In this paper we examine the sourcing experiences of four firms in four different countries in the automotive industry and identify the raw material sourcing knowledge‐related parameters with appropriate theoretical explanations.
Synthesizing the findings from these case studies, we propose the concept of the sourcing hub, a collaborative center involving the firm, its suppliers and raw material suppliers as the principal mechanism for capturing and deploying the raw material sourcing knowledge for managing value in upstream sourcing.
Outsourcing can improve the flexibility to respond to changes in demand and technology (and thus spur innovation), and may also help in avoiding inefficiencies in coordination and design[1, 2].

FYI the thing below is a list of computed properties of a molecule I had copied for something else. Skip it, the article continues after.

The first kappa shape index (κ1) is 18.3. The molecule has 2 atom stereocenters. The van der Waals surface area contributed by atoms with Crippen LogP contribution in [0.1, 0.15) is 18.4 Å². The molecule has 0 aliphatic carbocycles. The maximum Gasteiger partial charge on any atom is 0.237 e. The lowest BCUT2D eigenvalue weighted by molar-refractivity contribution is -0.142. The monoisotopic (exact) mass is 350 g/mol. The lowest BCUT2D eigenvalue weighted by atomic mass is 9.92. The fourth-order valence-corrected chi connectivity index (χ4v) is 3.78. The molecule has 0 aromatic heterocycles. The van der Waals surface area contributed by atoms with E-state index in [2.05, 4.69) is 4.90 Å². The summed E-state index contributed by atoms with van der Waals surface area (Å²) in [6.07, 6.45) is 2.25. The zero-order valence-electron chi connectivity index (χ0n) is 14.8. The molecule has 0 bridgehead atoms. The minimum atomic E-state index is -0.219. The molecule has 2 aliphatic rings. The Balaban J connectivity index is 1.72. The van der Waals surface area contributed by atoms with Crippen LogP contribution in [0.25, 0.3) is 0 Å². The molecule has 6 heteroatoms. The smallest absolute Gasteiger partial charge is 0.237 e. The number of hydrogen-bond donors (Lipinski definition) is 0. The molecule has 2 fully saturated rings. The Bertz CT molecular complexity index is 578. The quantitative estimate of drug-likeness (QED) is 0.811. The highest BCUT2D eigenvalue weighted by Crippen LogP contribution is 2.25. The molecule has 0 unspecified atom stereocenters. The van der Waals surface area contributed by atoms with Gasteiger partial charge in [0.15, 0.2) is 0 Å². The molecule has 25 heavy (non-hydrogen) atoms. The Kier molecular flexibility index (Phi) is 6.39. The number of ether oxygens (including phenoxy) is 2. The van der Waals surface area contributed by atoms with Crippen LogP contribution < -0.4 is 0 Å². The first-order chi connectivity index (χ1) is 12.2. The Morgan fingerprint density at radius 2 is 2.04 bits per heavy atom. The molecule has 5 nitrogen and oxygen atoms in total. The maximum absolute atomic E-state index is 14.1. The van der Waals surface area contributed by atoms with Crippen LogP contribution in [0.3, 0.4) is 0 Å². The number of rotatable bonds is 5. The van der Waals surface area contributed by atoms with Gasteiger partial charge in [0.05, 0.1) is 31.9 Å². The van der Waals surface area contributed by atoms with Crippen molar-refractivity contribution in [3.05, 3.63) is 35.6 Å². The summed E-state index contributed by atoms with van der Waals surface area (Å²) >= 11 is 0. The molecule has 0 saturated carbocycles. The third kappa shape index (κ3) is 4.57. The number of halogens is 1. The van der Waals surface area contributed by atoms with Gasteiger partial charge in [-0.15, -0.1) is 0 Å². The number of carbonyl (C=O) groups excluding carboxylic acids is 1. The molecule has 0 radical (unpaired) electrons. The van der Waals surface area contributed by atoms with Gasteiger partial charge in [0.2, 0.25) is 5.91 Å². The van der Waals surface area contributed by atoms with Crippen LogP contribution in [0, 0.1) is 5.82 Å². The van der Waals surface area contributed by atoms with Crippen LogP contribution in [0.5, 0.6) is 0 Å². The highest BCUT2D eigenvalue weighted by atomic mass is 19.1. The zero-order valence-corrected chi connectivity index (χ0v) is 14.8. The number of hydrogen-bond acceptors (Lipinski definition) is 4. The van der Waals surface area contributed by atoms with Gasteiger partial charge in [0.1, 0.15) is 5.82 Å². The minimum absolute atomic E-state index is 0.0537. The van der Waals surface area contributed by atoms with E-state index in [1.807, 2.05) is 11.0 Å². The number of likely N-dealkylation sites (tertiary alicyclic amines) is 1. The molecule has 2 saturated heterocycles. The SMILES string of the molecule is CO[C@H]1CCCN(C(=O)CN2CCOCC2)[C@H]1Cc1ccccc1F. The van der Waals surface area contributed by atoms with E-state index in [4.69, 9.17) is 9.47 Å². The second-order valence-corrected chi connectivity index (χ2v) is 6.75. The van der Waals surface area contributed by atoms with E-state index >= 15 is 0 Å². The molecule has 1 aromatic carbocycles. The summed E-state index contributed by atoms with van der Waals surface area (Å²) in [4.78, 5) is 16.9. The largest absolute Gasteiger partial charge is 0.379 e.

However, for products and components in which raw material is a large part of the cost, there may be value for a buyer in managing the upstream raw material (RM)
supply chain of the component/ product differently from the manufacturing part of the component.
We examine this issue by detailing the sourcing practices of four automotive firms in four different countries. We focus on the complex supply network upstream of a
buyer, comprising of its direct suppliers and raw material suppliers, and how managing RM complexity within this network can be valuable.
We studied four firms: DMV in Germany, TMV in India, TDV in South Korea (these three firms are automotive OEMs), and BKI in France (BKI is automotive brakes supplier)i. The four firms in our sample are from four different countries and present a unique opportunity to study the automotive supply chains.